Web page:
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There must have been a particular moment when I knew I needed to change my life, but I don't know when it was. The desire for change is like a grain of sand in a shoe, imperceptible at first but grinding away until it becomes the only thing you notice.

It was not that my existence was miserable; as I entered what I assumed would be the middle years of my life, I had meaningful work and a good man who embellished my existence with such late-20th-century emblems of arrival as the loft in Chelsea, the orchestra seats, the signed Miró painting, the vacations on the isles of Nevis and Antigua.

It was a more than reasonable life, it was an enviable one. Yet I was distanced from it. It was his life; it never seemed like mine, a sense that gave rise to a pervasive disappointment I could not shake, though I tried. "What do I want?" I kept asking myself. I could not say for sure. I knew only that I sorely needed something I did not have.

My instinct was to dismiss the feeling. Like many women, I found it easy to recognize the needs and emotions of others and nearly impossible to recognize my own, even those that involved basics such as appetite. I was nearly 40 years old before I could say with certainty that I was hungry, and now, confronted with hunger in another, more amorphous form, I told myself that I was simply spoiled, chronically incapable of sustaining any sort of alliance. Still I became engulfed in that sorrowing feeling the Portuguese call saudades, which is nostalgia for something that never was.

Then work brought me to Los Angeles, where persimmons grow on thick, leafy trees, where streets are coated in pale blue blooms fallen from the jacaranda trees, where light is softer and brighter than light anywhere else.

I was there to report a piece on the Whitewater figure Susan McDougal, who was doing hard time in a Los Angeles jail where I visited her each afternoon. When it came time to leave, it pained me that I was free to go and she wasn't. At the same time, as I drove back to my hotel, heading west on the Santa Monica freeway, the sheer speed, boundless sky, and setting sun reflecting on puffs of pink and golden clouds filled me with appreciation for being free and overwhelmed me with gratitude and wonder.

What would I be like on my own? Would I be reading a book, cat in my lap, sipping tea? Or would that genteel scenario give way to staring into a 5x magnifying mirror, bemoaning the fine lines and wrinkles that were ostensible deal breakers in locating a new life, a new man. But then, I wasn't hungering for a man. I was hungering for communion with myself.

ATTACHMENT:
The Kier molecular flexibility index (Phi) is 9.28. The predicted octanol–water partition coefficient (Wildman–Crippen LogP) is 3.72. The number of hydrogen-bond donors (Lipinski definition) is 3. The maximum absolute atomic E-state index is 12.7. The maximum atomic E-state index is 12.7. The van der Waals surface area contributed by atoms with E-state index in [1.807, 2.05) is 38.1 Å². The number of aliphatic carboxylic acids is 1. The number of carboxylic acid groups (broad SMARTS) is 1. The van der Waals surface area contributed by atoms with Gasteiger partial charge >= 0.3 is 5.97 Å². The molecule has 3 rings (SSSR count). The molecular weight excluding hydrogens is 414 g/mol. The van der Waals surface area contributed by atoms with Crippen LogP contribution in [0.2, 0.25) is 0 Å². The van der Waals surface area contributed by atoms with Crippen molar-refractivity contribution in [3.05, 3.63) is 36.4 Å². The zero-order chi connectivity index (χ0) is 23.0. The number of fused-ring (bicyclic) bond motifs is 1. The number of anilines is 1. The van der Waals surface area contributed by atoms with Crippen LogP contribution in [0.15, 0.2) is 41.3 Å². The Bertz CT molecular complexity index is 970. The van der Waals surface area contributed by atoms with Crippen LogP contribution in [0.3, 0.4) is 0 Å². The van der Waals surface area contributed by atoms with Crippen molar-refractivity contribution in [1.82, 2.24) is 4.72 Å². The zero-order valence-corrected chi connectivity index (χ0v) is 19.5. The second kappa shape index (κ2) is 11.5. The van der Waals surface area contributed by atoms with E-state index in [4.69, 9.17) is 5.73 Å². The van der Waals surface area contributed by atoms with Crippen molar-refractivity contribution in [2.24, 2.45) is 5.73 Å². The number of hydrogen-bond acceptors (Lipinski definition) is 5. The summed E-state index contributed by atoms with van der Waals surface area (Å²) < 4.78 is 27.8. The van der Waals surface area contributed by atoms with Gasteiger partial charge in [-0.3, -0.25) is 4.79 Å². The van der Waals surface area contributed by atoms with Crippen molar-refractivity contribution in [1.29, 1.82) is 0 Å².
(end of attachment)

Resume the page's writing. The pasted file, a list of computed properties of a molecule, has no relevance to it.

Yet I despised the idea of running away. How could I leave a man who had only been good to me? If I could have convinced myself I had to leave, I could have been exempt from responsibility. But saying I wanted to leave was another matter, a conscious, willful choice to place my own well-being and needs over those of someone else, an act brimming with the enlightened self-assertion praised in men and scorned in women.

Of all the qualities I admire, none matters more to me than courage, and I kept telling myself that I needed the courage to remake my life, whether or not I wanted to. Then one morning, the paper that came with my room-service breakfast offered a saving thought: Courage is the power to let go of the familiar. Buttressed with that redefinition, I began to change my life.

I started picturing a white room, a room that contained no history, a room devoid of posters from places I would just have soon not have visited, no paintings etched on glass that I should not have bought—a place where the past could be sloughed off.

We get what we need, and soon that white room materialized. It was on the beach, where I could gaze out my window and see before me only sand and sea and sky, where I could nourish a small garden of Mexican bush sage and Iceberg roses, and where the sunset turned the benign blue sky to ferocious golds and purples.

"No one turns their life upside down to look at a sunset," the man I'd lived with said to me. But what I had done was not frivolous. This nearness to the natural world was an antidote to my abiding disappointment. Day by day, it soothed me, it strengthened me, until it had redeemed my spirit, my sense of hope. It has been three years now since I came here, long enough to know that I did what I needed to do—that in this, our only life, our primary obligation is to respond to those needs that are as basic as oxygen, as fundamental as air.

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